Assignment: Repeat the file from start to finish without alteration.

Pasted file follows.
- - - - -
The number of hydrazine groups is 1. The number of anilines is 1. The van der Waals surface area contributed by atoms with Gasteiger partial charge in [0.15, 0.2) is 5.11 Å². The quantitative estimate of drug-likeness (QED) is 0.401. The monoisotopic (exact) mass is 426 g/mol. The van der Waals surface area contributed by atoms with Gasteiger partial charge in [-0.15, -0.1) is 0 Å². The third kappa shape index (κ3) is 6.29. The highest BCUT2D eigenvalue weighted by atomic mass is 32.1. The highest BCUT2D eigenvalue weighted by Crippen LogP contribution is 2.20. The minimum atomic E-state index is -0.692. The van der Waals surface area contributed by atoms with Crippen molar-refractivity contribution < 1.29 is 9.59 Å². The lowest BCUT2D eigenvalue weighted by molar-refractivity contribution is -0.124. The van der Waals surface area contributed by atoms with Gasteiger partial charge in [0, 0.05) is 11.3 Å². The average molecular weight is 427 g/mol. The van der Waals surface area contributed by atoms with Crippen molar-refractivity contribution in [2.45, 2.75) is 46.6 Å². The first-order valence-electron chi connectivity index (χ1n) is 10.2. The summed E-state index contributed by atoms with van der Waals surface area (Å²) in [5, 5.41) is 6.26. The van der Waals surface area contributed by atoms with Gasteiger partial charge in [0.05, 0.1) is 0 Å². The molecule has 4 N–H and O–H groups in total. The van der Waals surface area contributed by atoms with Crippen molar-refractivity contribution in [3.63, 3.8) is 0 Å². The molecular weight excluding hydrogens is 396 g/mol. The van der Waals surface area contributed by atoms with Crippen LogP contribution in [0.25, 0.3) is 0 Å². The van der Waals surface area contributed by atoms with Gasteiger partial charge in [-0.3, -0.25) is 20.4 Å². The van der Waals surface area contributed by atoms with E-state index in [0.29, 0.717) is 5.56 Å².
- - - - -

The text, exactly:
The number of hydrazine groups is 1. The number of anilines is 1. The van der Waals surface area contributed by atoms with Gasteiger partial charge in [0.15, 0.2) is 5.11 Å². The quantitative estimate of drug-likeness (QED) is 0.401. The monoisotopic (exact) mass is 426 g/mol. The van der Waals surface area contributed by atoms with Gasteiger partial charge in [-0.15, -0.1) is 0 Å². The third kappa shape index (κ3) is 6.29. The highest BCUT2D eigenvalue weighted by atomic mass is 32.1. The highest BCUT2D eigenvalue weighted by Crippen LogP contribution is 2.20. The minimum atomic E-state index is -0.692. The van der Waals surface area contributed by atoms with Crippen molar-refractivity contribution < 1.29 is 9.59 Å². The lowest BCUT2D eigenvalue weighted by molar-refractivity contribution is -0.124. The van der Waals surface area contributed by atoms with Gasteiger partial charge in [0, 0.05) is 11.3 Å². The average molecular weight is 427 g/mol. The van der Waals surface area contributed by atoms with Crippen molar-refractivity contribution in [2.45, 2.75) is 46.6 Å². The first-order valence-electron chi connectivity index (χ1n) is 10.2. The summed E-state index contributed by atoms with van der Waals surface area (Å²) in [5, 5.41) is 6.26. The van der Waals surface area contributed by atoms with Gasteiger partial charge in [0.05, 0.1) is 0 Å². The molecule has 4 N–H and O–H groups in total. The van der Waals surface area contributed by atoms with Crippen molar-refractivity contribution in [3.63, 3.8) is 0 Å². The molecular weight excluding hydrogens is 396 g/mol. The van der Waals surface area contributed by atoms with Crippen LogP contribution in [0.25, 0.3) is 0 Å². The van der Waals surface area contributed by atoms with Gasteiger partial charge in [-0.3, -0.25) is 20.4 Å². The van der Waals surface area contributed by atoms with E-state index in [0.29, 0.717) is 5.56 Å².